Somatic Embryogenesis

  • Sant Saran Bhojwani
  • Prem Kumar Dantu


Embryogenesis is a specialized mode of development by which a fertilized egg through a series of predetermined pattern of cell divisions and differentiation forms an embryo and the precursor of the next generation. In nature, embryogenesis is restricted to ovule and involves the fusion of male (sperm) and female (egg) gametes. Occasionally, as in some varieties of mango and citrus, the sporophytic cells of the nucellus form asexual or adventive embryos independent of fertilization. However, these embryos also mature only inside the embryo sac (female gametophyte). Fertilization-independent embryogenesis is also exhibited by some elements of the embryo sac (egg or synergid) in apomictic plants. Thus, in nature, sexual and asexual embryo formation is restricted to ovular cells and full development of the embryo occurs only inside the embryo sac. This led some scientists to suggest that the embryo formation requires a special environment available only inside the embryo sac. However, tissue culture studies during the past five decades have clearly demolished this myth and demonstrated that most plant cells, irrespective of their specialization and ploidy level, are capable of forming typical embryos that can germinate. The embryos formed by somatic cells are called somatic embryos, and the process by which a somatic cell differentiates into embryo is termed somatic embryogenesis. Since the first report of somatic embryogenesis in carrot in 1958, this phenomenon has been observed in over 500 plant species. The most potent explant to initiate embryogenic cultures is immature zygotic embryo. However, in plants such as alfalfa, buttercup and carrot almost all vegetative tissues have yielded embryogenic cultures. In vitro somatic embryogenesis has found wide applications in basic and applied areas of plant sciences. It is being used extensively to understand physiological, biochemical and molecular events underlying plant embryo development which is difficult to investigate using zygotic embryogenesis. Analysis of proteomes and transcriptomes has lead to the identification and characterization of genes involved in somatic embryogenesis. Scaling up the production of somatic embryogenesis in bioreactors has opened up the possibility of using it as an efficient system for rapid clonal propagation of plants.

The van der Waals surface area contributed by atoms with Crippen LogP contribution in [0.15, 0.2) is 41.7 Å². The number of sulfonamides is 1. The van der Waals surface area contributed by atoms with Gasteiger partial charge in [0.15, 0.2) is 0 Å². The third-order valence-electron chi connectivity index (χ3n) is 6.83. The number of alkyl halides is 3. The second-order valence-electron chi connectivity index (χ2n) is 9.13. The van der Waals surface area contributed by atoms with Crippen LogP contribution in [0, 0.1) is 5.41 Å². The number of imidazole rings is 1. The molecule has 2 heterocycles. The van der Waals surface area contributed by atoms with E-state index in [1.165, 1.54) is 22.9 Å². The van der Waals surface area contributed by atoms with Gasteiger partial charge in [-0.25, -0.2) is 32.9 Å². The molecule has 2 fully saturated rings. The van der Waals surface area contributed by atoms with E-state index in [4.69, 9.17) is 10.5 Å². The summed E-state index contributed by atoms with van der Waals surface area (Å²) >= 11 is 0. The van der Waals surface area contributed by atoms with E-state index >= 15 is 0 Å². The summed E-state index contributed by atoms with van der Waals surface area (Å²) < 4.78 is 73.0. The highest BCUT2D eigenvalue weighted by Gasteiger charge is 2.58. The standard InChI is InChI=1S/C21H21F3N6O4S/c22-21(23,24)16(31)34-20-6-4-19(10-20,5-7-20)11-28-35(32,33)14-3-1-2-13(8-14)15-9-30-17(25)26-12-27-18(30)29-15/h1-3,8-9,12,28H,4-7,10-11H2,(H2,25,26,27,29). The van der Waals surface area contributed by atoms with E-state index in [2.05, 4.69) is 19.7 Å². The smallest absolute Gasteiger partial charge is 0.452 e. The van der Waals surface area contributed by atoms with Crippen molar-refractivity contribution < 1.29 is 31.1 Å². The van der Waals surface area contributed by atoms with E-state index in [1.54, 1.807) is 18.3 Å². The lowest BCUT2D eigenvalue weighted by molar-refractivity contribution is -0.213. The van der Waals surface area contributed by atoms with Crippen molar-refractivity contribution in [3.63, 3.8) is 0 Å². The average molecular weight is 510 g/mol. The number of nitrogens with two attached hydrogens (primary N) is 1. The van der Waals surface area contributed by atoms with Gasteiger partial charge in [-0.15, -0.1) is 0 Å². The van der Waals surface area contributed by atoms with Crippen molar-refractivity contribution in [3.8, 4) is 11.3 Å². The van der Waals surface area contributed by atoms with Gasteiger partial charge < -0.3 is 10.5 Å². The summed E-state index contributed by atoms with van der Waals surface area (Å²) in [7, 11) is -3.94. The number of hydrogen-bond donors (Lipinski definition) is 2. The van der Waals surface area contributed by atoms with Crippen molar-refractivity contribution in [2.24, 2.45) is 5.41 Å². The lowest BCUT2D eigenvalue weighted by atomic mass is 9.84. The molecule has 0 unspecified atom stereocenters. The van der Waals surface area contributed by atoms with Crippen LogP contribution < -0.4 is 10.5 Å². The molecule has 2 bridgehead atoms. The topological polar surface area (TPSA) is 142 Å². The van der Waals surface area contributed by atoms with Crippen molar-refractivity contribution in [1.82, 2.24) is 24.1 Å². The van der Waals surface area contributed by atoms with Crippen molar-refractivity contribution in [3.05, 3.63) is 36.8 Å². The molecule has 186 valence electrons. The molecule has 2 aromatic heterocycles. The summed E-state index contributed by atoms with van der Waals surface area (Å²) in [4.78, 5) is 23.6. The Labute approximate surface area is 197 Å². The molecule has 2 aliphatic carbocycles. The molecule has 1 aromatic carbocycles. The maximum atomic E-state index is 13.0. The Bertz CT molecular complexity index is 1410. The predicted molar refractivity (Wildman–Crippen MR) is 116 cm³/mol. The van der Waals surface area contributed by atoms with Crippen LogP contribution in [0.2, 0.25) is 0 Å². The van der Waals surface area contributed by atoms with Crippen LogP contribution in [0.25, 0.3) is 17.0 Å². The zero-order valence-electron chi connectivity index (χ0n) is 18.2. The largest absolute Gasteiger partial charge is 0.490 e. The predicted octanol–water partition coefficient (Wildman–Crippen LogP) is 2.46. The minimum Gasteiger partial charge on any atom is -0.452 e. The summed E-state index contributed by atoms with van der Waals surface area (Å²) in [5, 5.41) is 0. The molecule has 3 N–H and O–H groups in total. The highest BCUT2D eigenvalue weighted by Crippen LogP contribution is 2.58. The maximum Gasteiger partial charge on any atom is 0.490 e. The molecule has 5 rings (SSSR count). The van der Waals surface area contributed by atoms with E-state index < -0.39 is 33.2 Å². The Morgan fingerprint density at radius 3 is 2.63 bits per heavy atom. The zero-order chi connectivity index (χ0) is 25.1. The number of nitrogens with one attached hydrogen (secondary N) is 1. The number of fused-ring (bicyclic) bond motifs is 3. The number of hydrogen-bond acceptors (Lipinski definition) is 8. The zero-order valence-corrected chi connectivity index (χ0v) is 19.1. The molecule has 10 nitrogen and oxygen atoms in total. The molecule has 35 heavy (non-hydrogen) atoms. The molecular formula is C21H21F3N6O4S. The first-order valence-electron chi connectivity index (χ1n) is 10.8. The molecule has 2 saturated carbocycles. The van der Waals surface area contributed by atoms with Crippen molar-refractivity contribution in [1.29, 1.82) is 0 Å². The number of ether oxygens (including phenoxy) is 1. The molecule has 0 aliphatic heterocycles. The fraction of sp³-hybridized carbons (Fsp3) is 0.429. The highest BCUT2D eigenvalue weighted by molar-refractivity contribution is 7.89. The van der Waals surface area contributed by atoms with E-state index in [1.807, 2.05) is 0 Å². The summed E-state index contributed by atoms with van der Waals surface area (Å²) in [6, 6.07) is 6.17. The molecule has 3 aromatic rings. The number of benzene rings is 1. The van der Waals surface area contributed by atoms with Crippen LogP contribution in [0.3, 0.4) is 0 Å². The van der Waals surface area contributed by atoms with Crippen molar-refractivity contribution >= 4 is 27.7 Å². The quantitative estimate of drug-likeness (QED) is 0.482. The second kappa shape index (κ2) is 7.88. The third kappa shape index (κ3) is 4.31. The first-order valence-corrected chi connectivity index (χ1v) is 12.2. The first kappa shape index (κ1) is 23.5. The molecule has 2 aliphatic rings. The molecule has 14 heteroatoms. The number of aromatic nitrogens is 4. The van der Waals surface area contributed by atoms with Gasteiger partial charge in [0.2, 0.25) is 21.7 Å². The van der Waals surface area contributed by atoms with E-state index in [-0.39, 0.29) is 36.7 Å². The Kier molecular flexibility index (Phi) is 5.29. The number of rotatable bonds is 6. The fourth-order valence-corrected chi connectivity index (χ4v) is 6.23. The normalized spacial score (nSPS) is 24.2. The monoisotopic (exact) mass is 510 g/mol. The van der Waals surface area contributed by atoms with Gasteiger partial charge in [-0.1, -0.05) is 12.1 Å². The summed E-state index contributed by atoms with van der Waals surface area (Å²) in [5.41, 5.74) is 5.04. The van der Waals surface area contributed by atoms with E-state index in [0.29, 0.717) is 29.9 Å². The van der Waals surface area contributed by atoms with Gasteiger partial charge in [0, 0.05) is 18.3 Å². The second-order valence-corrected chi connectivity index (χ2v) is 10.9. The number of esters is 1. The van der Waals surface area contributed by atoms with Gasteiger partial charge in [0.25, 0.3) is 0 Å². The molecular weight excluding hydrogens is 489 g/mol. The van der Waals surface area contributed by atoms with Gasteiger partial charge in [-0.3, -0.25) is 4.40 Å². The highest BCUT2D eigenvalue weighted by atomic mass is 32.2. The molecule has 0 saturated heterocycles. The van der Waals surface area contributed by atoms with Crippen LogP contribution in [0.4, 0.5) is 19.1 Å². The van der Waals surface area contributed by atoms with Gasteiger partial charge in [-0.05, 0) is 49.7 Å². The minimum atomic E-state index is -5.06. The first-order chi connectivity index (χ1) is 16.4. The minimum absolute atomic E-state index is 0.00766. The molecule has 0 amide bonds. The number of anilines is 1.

Somatic Embryo Somatic Embryogenesis Embryogenic Callus Zygotic Embryo Embryogenic Cell 
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Suggested Further Reading

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Copyright information

© Springer India 2013

Authors and Affiliations

  1. 1.Department of BotanyDayalbagh Educational Institute (Deemed University)AgraIndia

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